Super Scheme Smart: Individuals
Individual taxpayers who adopt an illegal tax scheme identified by us may attract severe penalties under tax laws and risk losing their nest egg. Individuals could also lose their rights as a trustee to manage and operate the self-managed super fund (SMSF), forcing some SMSFs to be closed.
Retirement planning makes good sense provided it is carried out within the tax and superannuation laws. Currently we are seeing a number of schemes targeting Australians planning for their retirement. These encourage individuals to channel money inappropriately through their SMSF.
We encourage you to be super scheme smart and not be tempted by 'too good to be true' tax avoidance schemes. Don't risk your retirement savings.
On this page
Schemes that attract our attention
We're concerned with the following superannuation schemes:
- Related-party property development ventures. Whilst an SMSF can invest directly or indirectly in property development ventures, extreme care must be taken. Some arrangements can give rise to significant income tax and superannuation regulatory risks. This includes the potential application of the non-arm's length income (NALI) provisions and breaches of regulatory rules about related party transactions.
For more information refer to SMSF Regulator's Bulletin SMSFRB 2020/1 – Self-managed superannuation funds and property development.
- Non-concessional cap manipulation – where individuals (including SMSF members) deliberately exceed their non-concessional contributions cap with a view to manipulating the taxable and non-taxable components of their superannuation account balances.
- Granting legal life interest over commercial property to SMSFs by an SMSF member or other related entity to divert rental income so that it is taxed at a lower rate without full ownership of the property ever transferring to the SMSF.
- Dividend stripping – where the shareholders in a private company transfer ownership of their shares to a related SMSF so that the company can pay franked dividends to the SMSF, the purpose being to strip profits from the company in a tax-free form.
- SMSF trustee's undertaking limited recourse borrowing arrangements (LRBA) that are not consistent with a genuine arm's length dealing.
- Personal services income – where an individual (with an SMSF often in pension phase) diverts income earned from personal services to the SMSF so it is concessionally taxed or treated as exempt from tax.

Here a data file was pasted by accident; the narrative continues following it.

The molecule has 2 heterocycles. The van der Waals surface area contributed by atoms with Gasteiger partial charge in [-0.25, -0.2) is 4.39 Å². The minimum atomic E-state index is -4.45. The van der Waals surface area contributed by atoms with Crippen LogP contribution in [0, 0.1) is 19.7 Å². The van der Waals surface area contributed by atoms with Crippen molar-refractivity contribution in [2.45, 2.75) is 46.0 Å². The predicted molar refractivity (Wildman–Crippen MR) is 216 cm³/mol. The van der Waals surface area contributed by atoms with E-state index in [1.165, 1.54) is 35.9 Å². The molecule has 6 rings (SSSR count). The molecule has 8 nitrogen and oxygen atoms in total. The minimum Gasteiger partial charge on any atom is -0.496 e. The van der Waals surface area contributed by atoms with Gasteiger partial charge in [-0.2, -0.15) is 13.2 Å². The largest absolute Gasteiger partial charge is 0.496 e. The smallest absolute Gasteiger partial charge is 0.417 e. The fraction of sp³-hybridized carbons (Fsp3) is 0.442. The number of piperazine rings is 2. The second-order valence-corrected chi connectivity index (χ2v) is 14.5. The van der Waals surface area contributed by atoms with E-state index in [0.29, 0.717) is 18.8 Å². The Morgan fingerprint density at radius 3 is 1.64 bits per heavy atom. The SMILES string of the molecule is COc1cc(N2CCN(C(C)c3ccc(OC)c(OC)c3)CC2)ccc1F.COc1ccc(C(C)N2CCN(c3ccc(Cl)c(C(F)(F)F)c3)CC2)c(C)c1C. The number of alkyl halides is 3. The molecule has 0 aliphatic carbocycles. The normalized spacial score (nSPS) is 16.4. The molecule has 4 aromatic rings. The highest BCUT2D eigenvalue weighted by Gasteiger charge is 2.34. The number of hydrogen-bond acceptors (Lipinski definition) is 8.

Other arrangements we are monitoring relate to the new super caps and restrictions that apply as a result of the super changes that came into effect on 1 July 2017.
- Improper use of multiple SMSFs. Having multiple SMSF's ordinarily do not raise compliance issues however the establishment of additional SMSFs intended to manipulate tax outcomes would. For example, switching each of the respective funds between accumulation and retirement phase.
- Inappropriate use of reserves. Whilst many existing reserves in SMSFs arose legitimately from legacy pensions that are no longer available, we consider that there are very limited appropriate circumstances where new reserves would be established and maintained in SMSFs. Structures using reserves designed to bypass super balance and transfer balance cap measures will attract our scrutiny.
For more information refer to SMSF Regulator’s Bulletin SMSFRB 2018/1 – The use of reserves by self-managed superannuation funds.
How to know if you've been approached by a promoter
Make sure you are receiving ethical professional advice when undertaking retirement planning. Preferably seek a second opinion from a trusted and reputable expert, especially if you are in any doubt.
To help you understand more, we have created an information pack. It includes:
Where to get help
We are here to help you. If you think you’ve been approached by a promoter or caught up in a scheme, please contact us early and we will work with you towards a resolution:
- phone 1800 060 062
- complete a tip-off form. The form is also available in the contact us section of the ATO app.
There are a number of schemes targeting individuals planning for their retirement, which encourage you to send money inappropriately through your self-managed super fund (SMSF).